Preliminary OK given for apartment complex

4-building housing site planned for Mount Vernon

October 31, 2003|By Doug Donovan | Doug Donovan,SUN STAFF

The red-brick former firehouse that hugs the road where Mount Royal Avenue curves into Guilford Avenue is a shell of its former self. But inside, a grandeur remains that a developer intends to tap to make the building a centerpiece of a new $9.4 million apartment complex on the northeast fringe of Mount Vernon.

Now that the city has granted preliminary approval for the development, William Hazlehurst's Osprey Bolton Printer's Apartments LLC can seek state tax credits and other public financing for a project planned to mix market-rate and low-income rental units.

"We love having new residents moving into Mount Vernon," said Lisa Keir, executive director of the Mount Vernon Cultural District.

The four-building complex, known as Printer's Square Apartments, will need final approval in two to four months before $5.9 million in financing can be secured from city, state and federal sources, said Melvin Edwards, a spokesman with the city's Department of Housing and Community Development. The Board of Estimates on Wednesday approved the concept but will have to vote again to release any money, Edwards said.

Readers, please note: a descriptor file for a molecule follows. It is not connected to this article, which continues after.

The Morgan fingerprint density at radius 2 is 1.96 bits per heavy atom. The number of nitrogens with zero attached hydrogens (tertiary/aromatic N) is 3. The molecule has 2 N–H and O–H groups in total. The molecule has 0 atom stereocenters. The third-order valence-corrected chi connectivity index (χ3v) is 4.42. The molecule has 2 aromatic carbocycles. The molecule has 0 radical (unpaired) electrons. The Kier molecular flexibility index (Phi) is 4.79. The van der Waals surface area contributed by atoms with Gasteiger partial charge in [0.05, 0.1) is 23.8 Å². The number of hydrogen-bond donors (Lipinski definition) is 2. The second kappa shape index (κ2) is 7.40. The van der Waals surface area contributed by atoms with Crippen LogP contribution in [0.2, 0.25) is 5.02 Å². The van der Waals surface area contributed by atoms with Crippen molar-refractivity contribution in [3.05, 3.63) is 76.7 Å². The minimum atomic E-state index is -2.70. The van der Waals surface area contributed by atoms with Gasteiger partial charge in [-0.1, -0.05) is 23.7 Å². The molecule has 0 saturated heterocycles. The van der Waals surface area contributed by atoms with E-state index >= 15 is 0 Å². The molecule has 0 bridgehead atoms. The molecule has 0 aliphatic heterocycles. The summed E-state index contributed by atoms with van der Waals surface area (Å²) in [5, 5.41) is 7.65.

The properties included in the complex are 1310, 1312 and 1314 Guilford Ave. and 1300 Hunter St. They would contain 60 apartments, with half receiving federal assistance. There would also be 49 parking spaces.

Rents would range from one-bedroom apartments between $530 and $875, and for two-bedroom units between $625 and $1,100, Edwards said.

The centerpiece of the mostly loft apartment project would be the firehouse at 1312 Guilford. It would retain much of its architecture dating to the early 1900s.

The buildings, now practically vacant, are not considered magnets for serious crime. But a sheet of paper taped to the building yesterday declared the handwritten desperation of a neighbor: "Laptop stolen from car on Calvert Street bridge. ... Reward for info to its recovery."

The note's author, Hirsh Nanda, a graduate student at the Johns Hopkins University, has lived in a neighboring apartment building for five years and said theft from cars is the area's biggest crime.

"I don't know if one more apartment building would reduce the crime," Nanda said.

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